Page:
Card Issuer Rules Limit the Practice

As churning credit cards has become more popular, credit card issuers have enacted rules that are designed to limit churning activities. For example, Chase is known to deny new credit cards to those who have opened at least five new credit card accounts, from any issuer, within the last 24 months.

Annual Fees May Eat into Rewards

The cards that have the largest and most valuable sign-up bonuses also tend to have the highest annual fees. So, even if you earn $1,000 worth of rewards, you may still have to pay the first year’s annual fee of $500 or more. 

Bank Rules Against Churning

In addition to card issuer limits on credit card churning, banks have rules that prevent you from some of the things you might do when churning credit cards. 

Credit Use

Some credit card churners may use all of their available credit on a credit card, and then pay it off multiple times in order to meet the minimum spending requirement in a short period of time. However, some banks may not like it when you cycle your credit limit in this way. Banks also have rules against making purchases of cash-like instruments, such as gift cards, casino gaming chips, and cryptocurrency. Purchasing these cash-like instruments and converting them to cash to pay off a credit card bill is one way that some people meet the minimum spending requirements to earn a bonus. 

Payment History

Banks will report your balance and payment history to the major consumer credit bureaus. If you have numerous credit cards and fail to make all of your payments on time, this will hurt your credit. Because of the way credit card payments work, missing a single payment can cause serious problems.

Age of Account and Credit History

When you open numerous new accounts, the average age of your accounts will fall. Doing this can hurt your credit score, but not nearly as much as missing payments. That’s because while the age of your accounts is a factor in calculating your credit score, it doesn’t carry as much weight as other factors like payment history.

Mistakes to Avoid With Credit Card Churning

Credit card churning is highly risky, but it can be done successfully when you avoid mistakes. Here are a couple common mistakes to look out for:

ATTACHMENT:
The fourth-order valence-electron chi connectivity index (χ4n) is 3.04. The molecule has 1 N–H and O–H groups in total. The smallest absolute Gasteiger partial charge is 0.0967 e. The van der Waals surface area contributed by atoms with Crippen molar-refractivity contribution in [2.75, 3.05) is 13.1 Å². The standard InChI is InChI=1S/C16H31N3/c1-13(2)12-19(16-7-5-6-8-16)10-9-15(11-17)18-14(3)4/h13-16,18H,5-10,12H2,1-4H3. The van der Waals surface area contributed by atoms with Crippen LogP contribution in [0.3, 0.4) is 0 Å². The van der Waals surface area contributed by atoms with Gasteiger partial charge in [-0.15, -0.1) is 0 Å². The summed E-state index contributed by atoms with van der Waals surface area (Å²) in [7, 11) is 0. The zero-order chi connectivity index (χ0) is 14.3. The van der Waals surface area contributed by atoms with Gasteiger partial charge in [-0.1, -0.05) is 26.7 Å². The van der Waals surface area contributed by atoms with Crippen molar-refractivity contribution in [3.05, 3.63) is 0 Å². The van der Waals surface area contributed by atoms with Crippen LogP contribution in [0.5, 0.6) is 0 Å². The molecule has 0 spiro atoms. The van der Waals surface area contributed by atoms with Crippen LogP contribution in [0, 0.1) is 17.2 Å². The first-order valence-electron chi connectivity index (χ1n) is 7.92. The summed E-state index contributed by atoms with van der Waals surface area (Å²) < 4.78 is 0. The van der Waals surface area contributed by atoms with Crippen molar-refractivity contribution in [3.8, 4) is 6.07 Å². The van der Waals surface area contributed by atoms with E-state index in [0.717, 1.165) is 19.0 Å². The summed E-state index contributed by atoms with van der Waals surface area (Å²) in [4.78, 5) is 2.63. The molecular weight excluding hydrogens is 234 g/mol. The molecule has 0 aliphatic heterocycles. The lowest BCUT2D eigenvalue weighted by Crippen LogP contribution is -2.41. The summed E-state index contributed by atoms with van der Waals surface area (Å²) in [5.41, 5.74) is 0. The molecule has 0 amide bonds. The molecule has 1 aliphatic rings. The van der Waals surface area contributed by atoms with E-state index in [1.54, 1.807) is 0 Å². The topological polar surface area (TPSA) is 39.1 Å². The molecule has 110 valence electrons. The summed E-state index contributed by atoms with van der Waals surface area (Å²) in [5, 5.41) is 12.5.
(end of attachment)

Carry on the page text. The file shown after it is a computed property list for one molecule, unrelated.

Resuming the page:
• Opening more accounts than you can manage responsibly: If you don’t make your payments on-time, or you incur debt that you can’t immediately pay off, then churning will likely hurt you more than it helps. And if you have more debt than you can comfortably manage, you should probably be more concerned with credit card consolidation and tips on paying off credit card debt than churning. 
  • Canceling your cards immediately after receiving the sign-up bonus: This is a very clear indicator that you don’t intend to be a profitable customer for the card issuer. In response, some card issuers may close your accounts. Some may even have rules that allow them to confiscate the reward points you’ve earned. Therefore, it’s best to keep your account open for at least a year. And if you decide to cancel it, do so after you’ve been billed the second year’s annual fee. You will receive a credit for that fee once you’ve canceled the card. 

The Takeaway

Credit card churning may sound enticing, but it comes with a lot of risks. You could do serious damage to your credit score if you take on more cards than you can handle. Additionally, you may run into rules from credit card issuers and banks to prevent you from taking advantage of credit card reward offerings. If you do decide to try credit card churning, it’s important to proceed with caution and avoid common mistakes.A better bet might be to find just one credit card that offers generous rewards. If you’re searching for such a card, Lantern offers a marketplace that makes it easy to compare credit cards so you can find one that fits your needs.
Photo credit: iStock/inside-studio
*To check the rates and terms you may qualify for, SoFi conducts a soft credit pull that will not affect your credit score. A hard credit pull, which may impact your credit score, is required if you apply for a SoFi product after being pre-qualified.The tips provided on this website are of a general nature and do not take into account your specific objectives, financial situation, and needs. You should always consider their appropriateness given your own circumstances.Disclaimer: Many factors affect your credit scores and the interest rates you may receive. SoFi is not a Credit Repair Organization as defined under federal or state law, including the Credit Repair Organizations Act. SoFi does not provide “credit repair” services or advice or assistance regarding “rebuilding” or “improving” your credit record, credit history, or credit rating. For details, see the FTC’s website on credit (https://www.consumer.ftc.gov/topics/credit-and-loans)SOLC0222055

Frequently Asked Questions

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About the Author

Jason Steele

Jason Steele

Jason Steele has been writing about credit cards and award travel since 2008. One of the nation's leading experts in this field, he has contributed to dozens of personal finance and travel outlets and has been widely quoted in the mainstream media.